There were always Polish circles in Lithuania that remained at cautious distance from the dominating party, and sometimes even in open opposition. When it came to elections it got ‘lashed’ and that was that. Will this time be different? I don’t know. We’ll see. I wouldn’t like it to, in terms of evolution of AWPL, because creating a competing party doesn’t make sense. One thing I am sure of. It is definitely much too early for such ‘triumphant’ (because that’s probably how author’s feelings should be understood) conclusions.

‘The Borusewicz-gate’ at this point was already following the logic of a storm in a teacup. It is no wonder then that even more marginal organization than FOK (if that’s even possible) also decided to shine. Wierni Polsce Suwerennej (Faithful to Sovereign Poland) also out of Poland, perceived an attack of Jews on Poles in Lithuania. United Jews in the persons of Borusewicz, Gazeta Wyborcza and PKD. Besides they see Jews everywhere, so they didn’t have to particularly strain what they have under their hair or lack thereof. Obviously this text was also picked up by Polish media in Lithuania. Forgetting the annotation – ‘satirical text’.

In such state of affairs dominating among the Poles in Lithuania party named AWPL, surely felt wounded that in such a fun fight it’s standing on the sidelines. Therefore it issued forth a statement with the mouth of the organ called ‘AWPL Press Office’. Statement that justly on social networks gets parodied as news form North Korea. There are ‘tabloid portals’ and ‘tiny articles’ and even ‘a certain PKD’. And with Borusewicz they didn’t even mean to meet. Ever. The most important thing is that all this is an attack at AWPL. As always.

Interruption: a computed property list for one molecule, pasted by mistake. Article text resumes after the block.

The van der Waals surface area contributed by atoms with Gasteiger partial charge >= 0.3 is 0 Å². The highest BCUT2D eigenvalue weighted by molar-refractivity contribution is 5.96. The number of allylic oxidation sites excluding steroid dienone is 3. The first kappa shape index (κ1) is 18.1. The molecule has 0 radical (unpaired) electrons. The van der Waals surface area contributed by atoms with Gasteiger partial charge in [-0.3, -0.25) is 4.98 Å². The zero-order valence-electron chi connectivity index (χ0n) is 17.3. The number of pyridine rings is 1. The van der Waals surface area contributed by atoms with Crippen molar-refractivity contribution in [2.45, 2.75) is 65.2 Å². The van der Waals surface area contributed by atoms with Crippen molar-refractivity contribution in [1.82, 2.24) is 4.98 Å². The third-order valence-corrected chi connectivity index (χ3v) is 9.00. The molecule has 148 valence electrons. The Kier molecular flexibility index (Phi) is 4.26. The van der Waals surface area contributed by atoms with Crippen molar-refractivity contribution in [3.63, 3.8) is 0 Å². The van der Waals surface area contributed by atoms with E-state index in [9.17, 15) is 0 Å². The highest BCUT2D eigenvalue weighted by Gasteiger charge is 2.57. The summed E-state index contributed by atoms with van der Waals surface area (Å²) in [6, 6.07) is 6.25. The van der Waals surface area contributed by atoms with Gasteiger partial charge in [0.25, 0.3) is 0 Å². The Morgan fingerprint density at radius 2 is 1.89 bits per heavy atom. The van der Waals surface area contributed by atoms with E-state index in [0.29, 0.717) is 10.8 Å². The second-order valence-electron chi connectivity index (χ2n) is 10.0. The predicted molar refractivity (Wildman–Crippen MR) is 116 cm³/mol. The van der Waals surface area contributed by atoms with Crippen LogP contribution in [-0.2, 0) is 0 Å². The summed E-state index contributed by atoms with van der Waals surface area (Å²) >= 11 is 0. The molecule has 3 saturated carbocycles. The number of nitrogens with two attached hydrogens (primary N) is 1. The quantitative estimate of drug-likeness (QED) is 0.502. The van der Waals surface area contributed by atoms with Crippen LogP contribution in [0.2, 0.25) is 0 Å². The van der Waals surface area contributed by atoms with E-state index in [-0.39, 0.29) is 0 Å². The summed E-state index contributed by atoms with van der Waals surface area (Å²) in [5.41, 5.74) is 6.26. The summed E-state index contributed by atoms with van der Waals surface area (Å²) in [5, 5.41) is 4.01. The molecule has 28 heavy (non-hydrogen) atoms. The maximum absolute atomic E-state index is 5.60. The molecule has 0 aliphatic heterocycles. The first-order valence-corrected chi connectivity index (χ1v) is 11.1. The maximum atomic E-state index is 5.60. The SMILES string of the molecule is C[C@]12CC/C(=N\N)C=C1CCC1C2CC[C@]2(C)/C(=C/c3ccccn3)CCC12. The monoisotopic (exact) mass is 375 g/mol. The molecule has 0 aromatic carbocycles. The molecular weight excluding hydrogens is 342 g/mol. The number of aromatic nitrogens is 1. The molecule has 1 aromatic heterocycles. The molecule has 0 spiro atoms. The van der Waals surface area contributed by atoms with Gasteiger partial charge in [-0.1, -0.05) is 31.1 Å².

I’m writing this now because I think it is the end of ‘The Borusewicz-gate’. Or maybe it’s only my hope?

I believe however that it’s worth to recount the sequence of events to observe a phenomenon. Namely, it seems that serious media and organizations allowed themselves to be wound up by those (let’s put it mildly) less serious, to pointless ‘war’ from nothing and basically about nothing. As if there aren’t any other problems. The only gain came to these ‘less serious’. Because in a way, they ‘shined’. No gain came to those serious, because they showed how easy it is to steer them and how sometimes they don’t differ that much in style and level from those ‘less serious’. And certainly no gain came to the Polish community in Lithuania. Fortunately it probably doesn’t even know what it is about. And this time such ignorance proves to be a good thing. Sometimes it is really better to work in a garden than watch/read/listen to embarrassing quarrels about nobody knows what. Which should be a warning to those media and organization that want to seem serious.

Translated by Antonina Górka within the framework of a traineeship programme of the European Foundation of Human Rights, www.efhr.eu.